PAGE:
Bookshelf Project 2016: #5–Black Wings Has My Angel
Black Wings Has My Angel is not only a great old-fashioned crime noir novel, the story of its history is also great. Written by Elliott Chaze, the story was originally published in the 1950s by Gold Medal Books, the publisher that introduced paperback originals to readers. (They also published the first lesbian pulp novel, Women’s Barracks, which is a pretty awesome claim to fame.) However, as the years slipped by, Chaze faded into obscurity, and so did his tale of an epic heist gone awry.
That is, until the book was reissued earlier this year by the New York Review of Books, the amazing press that routinely discovers and reissues classic forgotten gems (like Elaine Dundy’s wonderful The Dud Avocado). Sadly, Chaze died in 1990, so he wasn’t able to see this resurgence and appreciation of his best novel–recent praise includes “You might say Black Wings Has My Angel is beyond perfection” which is a tough line to beat.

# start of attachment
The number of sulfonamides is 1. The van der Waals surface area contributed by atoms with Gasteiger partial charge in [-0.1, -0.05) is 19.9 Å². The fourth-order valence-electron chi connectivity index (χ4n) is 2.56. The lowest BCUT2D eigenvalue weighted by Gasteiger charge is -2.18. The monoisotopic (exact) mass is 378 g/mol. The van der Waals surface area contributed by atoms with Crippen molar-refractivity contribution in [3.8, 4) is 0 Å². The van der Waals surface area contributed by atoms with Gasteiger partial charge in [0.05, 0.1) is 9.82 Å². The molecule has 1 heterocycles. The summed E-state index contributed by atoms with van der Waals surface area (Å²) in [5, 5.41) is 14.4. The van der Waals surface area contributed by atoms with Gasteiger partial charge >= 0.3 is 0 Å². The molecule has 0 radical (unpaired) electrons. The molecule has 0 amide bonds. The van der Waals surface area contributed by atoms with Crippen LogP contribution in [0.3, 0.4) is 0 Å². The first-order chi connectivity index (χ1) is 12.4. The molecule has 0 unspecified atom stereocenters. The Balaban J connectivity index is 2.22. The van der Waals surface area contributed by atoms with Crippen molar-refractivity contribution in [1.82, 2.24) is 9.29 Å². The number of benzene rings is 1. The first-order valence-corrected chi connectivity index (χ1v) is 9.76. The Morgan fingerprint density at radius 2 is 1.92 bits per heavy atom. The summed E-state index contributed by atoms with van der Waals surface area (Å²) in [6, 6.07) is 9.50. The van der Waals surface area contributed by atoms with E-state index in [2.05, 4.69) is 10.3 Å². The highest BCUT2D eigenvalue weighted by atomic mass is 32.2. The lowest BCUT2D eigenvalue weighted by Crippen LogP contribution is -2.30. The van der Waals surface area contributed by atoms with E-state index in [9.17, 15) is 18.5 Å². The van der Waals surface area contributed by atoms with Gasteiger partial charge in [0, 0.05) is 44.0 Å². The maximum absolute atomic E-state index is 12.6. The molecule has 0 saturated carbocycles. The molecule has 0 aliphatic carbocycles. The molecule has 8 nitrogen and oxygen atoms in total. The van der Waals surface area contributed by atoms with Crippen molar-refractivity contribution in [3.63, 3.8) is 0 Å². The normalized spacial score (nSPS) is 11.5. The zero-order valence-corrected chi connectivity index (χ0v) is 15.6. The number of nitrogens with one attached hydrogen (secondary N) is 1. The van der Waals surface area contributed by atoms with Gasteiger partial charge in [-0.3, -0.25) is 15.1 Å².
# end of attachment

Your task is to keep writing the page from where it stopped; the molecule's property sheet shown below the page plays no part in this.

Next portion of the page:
The basic premise is a simple one: Tim Sunblade, a recently escaped felon, meets up with Virginia, a prostitute whose beauty doesn’t quite match her surroundings: a seedy motel in the middle of nowhere. Tim quickly becomes enamored of the cool blonde with the “heart made of dollar bills” and they jet off together in his old Packard. Though at first Tim plans on deserting his new companion before he enacts the perfect heist his prison buddy Jeepie envisioned before he died, he soon finds that Virginia is so clever, heartless, and cold-blooded that she’d be the perfect partner in crime.
But it’s not just the story and the characters and the chase scenes, shootouts, bygone New Orleans glamour, and a creepy abandoned mine in the mountains of Colorado that held my attention. The writing is just GOOD–clean, evocative, the kind of efficient prose that can knock you off your feet. Take the page below, for example:
It’s so matter-of-fact, but there’s a poignancy, too, that comes from the musings of a man on death row–but it’s not sentimental or maudlin.
This book is definitely not a book I would have picked up on my own, but one of my roommates is a librarian, and brought home a stack of ARCs and advance copies of books from The American Library Association’s annual conference, which was in Boston earlier this year. And she was kind enough to share them with me, so I’m going to take full advantage of these perks while I can still get them!